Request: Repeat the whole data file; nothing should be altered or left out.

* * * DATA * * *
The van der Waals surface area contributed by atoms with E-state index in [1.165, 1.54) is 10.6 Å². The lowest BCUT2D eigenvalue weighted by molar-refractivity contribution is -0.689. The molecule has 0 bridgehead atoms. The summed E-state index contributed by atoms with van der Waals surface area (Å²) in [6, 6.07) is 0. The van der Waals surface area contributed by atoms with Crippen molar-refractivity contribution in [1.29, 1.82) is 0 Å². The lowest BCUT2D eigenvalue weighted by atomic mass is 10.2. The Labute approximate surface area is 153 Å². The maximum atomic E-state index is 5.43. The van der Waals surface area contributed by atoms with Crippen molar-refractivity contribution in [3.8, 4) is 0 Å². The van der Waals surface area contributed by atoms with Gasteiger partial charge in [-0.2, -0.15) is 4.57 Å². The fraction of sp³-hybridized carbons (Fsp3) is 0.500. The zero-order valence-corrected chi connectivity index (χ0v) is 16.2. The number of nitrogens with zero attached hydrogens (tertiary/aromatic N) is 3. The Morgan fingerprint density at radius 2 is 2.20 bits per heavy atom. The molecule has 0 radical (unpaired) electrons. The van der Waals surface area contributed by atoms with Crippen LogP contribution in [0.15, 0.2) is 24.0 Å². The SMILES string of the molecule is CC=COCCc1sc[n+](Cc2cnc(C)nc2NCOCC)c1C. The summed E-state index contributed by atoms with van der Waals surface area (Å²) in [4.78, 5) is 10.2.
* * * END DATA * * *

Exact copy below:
The van der Waals surface area contributed by atoms with E-state index in [1.165, 1.54) is 10.6 Å². The lowest BCUT2D eigenvalue weighted by molar-refractivity contribution is -0.689. The molecule has 0 bridgehead atoms. The summed E-state index contributed by atoms with van der Waals surface area (Å²) in [6, 6.07) is 0. The van der Waals surface area contributed by atoms with Crippen molar-refractivity contribution in [1.29, 1.82) is 0 Å². The lowest BCUT2D eigenvalue weighted by atomic mass is 10.2. The Labute approximate surface area is 153 Å². The maximum atomic E-state index is 5.43. The van der Waals surface area contributed by atoms with Crippen molar-refractivity contribution in [3.8, 4) is 0 Å². The van der Waals surface area contributed by atoms with Gasteiger partial charge in [-0.2, -0.15) is 4.57 Å². The fraction of sp³-hybridized carbons (Fsp3) is 0.500. The zero-order valence-corrected chi connectivity index (χ0v) is 16.2. The number of nitrogens with zero attached hydrogens (tertiary/aromatic N) is 3. The Morgan fingerprint density at radius 2 is 2.20 bits per heavy atom. The molecule has 0 radical (unpaired) electrons. The van der Waals surface area contributed by atoms with Crippen LogP contribution in [0.15, 0.2) is 24.0 Å². The SMILES string of the molecule is CC=COCCc1sc[n+](Cc2cnc(C)nc2NCOCC)c1C. The summed E-state index contributed by atoms with van der Waals surface area (Å²) in [4.78, 5) is 10.2.